I am not honoring the appeals court that just upheld the lower court judgment in my favor in a two-year old (and probably not over yet) frivolous lawsuit against my for defamation by an angry ex-Ethics Alarms commenter. The court’s decision rejecting the plaintiff’s appeal was dictated by precedent and black letter law, as was the decision in the original case. It took no special courage or integrity to hold so, and in fact any other result would have evinced rank incompetence.
No, I am awarding the court Ethics Hero status after receiving today its published opinion in case n. 18-p-1605, where the judgement of the lower court judge was affirmed. It is officially a summary decision, and thus not binding precedent, since the usual details a full appellate opinion would contain are missing. However, in the eight page opinion affirming the lower court dismissal of the complaint, the judges are impressively restrained, respectful, and thorough. They manage this despite the fact that the lawsuit was doomed from the beginning, without merit or law on its side. The persistence of the plaintiff has wasted taxpayer money (and mine) and occupied time the judges needed to address more serious and legitimate matters.
Nonetheless, the fact that a pro se litigant is able to receive more than perfunctory handling of even a complaint this misbegotten and trivial speaks well for our system, and very well for the judges. Despite all the attacks claiming that our system only caring about ‘justice for the rich,” a pro se litigant seeking justice (as he saw it) and using confused, garbled and outrageously long documents to that end, cannot deny that his case and arguments were ignored. He lacked the financial resources to hire a lawyer to pursue them (though I wonder if any lawyer would have accepted the representation) and represented himself—rather badly, but still, he took his best shot.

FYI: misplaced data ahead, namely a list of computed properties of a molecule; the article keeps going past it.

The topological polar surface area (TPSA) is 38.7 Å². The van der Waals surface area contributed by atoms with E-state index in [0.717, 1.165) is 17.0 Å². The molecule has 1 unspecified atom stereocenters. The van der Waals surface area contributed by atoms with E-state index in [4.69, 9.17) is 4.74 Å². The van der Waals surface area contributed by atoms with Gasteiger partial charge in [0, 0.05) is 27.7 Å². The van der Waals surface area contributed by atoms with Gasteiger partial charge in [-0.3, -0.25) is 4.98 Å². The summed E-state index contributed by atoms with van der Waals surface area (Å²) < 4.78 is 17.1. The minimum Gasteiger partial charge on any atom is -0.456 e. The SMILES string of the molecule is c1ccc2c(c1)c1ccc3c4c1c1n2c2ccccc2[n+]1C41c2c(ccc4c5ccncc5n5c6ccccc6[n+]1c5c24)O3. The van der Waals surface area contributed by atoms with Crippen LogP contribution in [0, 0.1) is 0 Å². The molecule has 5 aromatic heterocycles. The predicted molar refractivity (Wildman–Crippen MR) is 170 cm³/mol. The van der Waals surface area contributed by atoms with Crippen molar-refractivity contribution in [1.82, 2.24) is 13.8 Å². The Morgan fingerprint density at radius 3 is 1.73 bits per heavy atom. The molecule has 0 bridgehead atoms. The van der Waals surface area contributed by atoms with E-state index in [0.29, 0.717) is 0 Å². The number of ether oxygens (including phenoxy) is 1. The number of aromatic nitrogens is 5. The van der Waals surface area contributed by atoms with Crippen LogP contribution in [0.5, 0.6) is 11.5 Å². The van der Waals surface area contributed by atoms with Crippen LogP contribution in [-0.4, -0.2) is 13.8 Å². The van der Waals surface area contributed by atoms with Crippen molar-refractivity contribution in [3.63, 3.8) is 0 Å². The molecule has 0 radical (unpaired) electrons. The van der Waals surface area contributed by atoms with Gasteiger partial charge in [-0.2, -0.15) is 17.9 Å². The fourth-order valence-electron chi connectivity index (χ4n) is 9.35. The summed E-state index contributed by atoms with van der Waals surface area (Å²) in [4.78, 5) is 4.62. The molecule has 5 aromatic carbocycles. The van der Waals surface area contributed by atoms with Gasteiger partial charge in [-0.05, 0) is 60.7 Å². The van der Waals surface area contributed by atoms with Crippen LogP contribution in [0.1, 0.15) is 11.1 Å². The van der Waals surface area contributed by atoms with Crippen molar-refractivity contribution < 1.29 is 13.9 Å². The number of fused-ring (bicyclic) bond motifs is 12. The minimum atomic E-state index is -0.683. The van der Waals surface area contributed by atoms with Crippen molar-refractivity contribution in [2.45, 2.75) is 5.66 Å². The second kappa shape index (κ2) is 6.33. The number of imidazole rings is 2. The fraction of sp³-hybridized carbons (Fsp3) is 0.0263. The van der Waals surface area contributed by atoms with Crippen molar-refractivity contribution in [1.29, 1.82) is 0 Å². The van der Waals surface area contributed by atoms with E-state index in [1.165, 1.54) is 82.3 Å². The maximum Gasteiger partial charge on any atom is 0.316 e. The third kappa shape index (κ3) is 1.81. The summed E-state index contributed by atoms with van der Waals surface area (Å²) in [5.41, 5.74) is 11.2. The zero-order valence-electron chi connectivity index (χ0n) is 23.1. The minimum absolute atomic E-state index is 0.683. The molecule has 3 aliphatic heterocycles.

The result was a mess, and the judges could have rejected it out of hand. Instead, they took the time and effort to patiently treat the plaintiff’s appeal substantively and more thoroughly, frankly, than it deserved. This was kind, impressive, and, I have to grudgingly concede, in the best interests of society.
In a footnote, the court writes,
[The} arguments on appeal are difficult to understand, and do not satisfy the requirements of Mass R.A.P 16, as apearing in 481 Mass. 1628 (2019). Nonetheless, we have carefully reviewed his submissions and address those arguments that we can discern.
At the end, the opinion states, “To the extent that we have not specifically addressed subsidiary arguments in [the] brief, they have not been overlooked. “We find nothing in them that requires discussion.” Commonwelth v. Domanski, 332 Mass 66, 78, (1954).
Nicely, and kindly, understated, particularly when one considers that the main thrust of the plaintiff’s appeal was that the lower court judge was incompetent and ignored the case law, which he did not.
Clarence Darrow wrote that in order to have enough liberty, it is necessary to have too much. Similarly, it is also true that in order to afford citizens enough access to justice through the courts, it is necessary to provide them with too much.